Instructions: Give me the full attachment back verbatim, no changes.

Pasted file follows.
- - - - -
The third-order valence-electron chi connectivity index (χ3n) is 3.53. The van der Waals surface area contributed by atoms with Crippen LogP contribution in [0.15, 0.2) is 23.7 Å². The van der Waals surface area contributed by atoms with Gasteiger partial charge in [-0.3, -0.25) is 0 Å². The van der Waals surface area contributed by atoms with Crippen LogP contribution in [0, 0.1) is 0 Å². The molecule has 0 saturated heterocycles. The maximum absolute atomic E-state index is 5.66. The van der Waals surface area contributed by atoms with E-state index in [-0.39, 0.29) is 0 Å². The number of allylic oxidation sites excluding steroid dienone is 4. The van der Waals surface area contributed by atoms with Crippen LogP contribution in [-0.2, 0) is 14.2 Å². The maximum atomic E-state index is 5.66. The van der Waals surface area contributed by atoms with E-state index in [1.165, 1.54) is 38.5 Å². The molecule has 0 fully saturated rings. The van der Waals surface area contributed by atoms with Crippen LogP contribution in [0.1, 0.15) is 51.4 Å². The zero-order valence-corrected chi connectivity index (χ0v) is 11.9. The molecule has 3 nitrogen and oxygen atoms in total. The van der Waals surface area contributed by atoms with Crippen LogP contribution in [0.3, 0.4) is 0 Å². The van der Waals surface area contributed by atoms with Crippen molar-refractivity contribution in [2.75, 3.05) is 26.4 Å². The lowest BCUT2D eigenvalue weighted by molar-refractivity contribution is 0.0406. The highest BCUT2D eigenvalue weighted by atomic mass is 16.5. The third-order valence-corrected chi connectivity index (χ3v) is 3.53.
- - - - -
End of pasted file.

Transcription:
The third-order valence-electron chi connectivity index (χ3n) is 3.53. The van der Waals surface area contributed by atoms with Crippen LogP contribution in [0.15, 0.2) is 23.7 Å². The van der Waals surface area contributed by atoms with Gasteiger partial charge in [-0.3, -0.25) is 0 Å². The van der Waals surface area contributed by atoms with Crippen LogP contribution in [0, 0.1) is 0 Å². The molecule has 0 saturated heterocycles. The maximum absolute atomic E-state index is 5.66. The van der Waals surface area contributed by atoms with E-state index in [-0.39, 0.29) is 0 Å². The number of allylic oxidation sites excluding steroid dienone is 4. The van der Waals surface area contributed by atoms with Crippen LogP contribution in [-0.2, 0) is 14.2 Å². The maximum atomic E-state index is 5.66. The van der Waals surface area contributed by atoms with E-state index in [1.165, 1.54) is 38.5 Å². The molecule has 0 fully saturated rings. The van der Waals surface area contributed by atoms with Crippen LogP contribution in [0.1, 0.15) is 51.4 Å². The zero-order valence-corrected chi connectivity index (χ0v) is 11.9. The molecule has 3 nitrogen and oxygen atoms in total. The van der Waals surface area contributed by atoms with Crippen LogP contribution in [0.3, 0.4) is 0 Å². The van der Waals surface area contributed by atoms with Crippen molar-refractivity contribution in [2.75, 3.05) is 26.4 Å². The lowest BCUT2D eigenvalue weighted by molar-refractivity contribution is 0.0406. The highest BCUT2D eigenvalue weighted by atomic mass is 16.5. The third-order valence-corrected chi connectivity index (χ3v) is 3.53.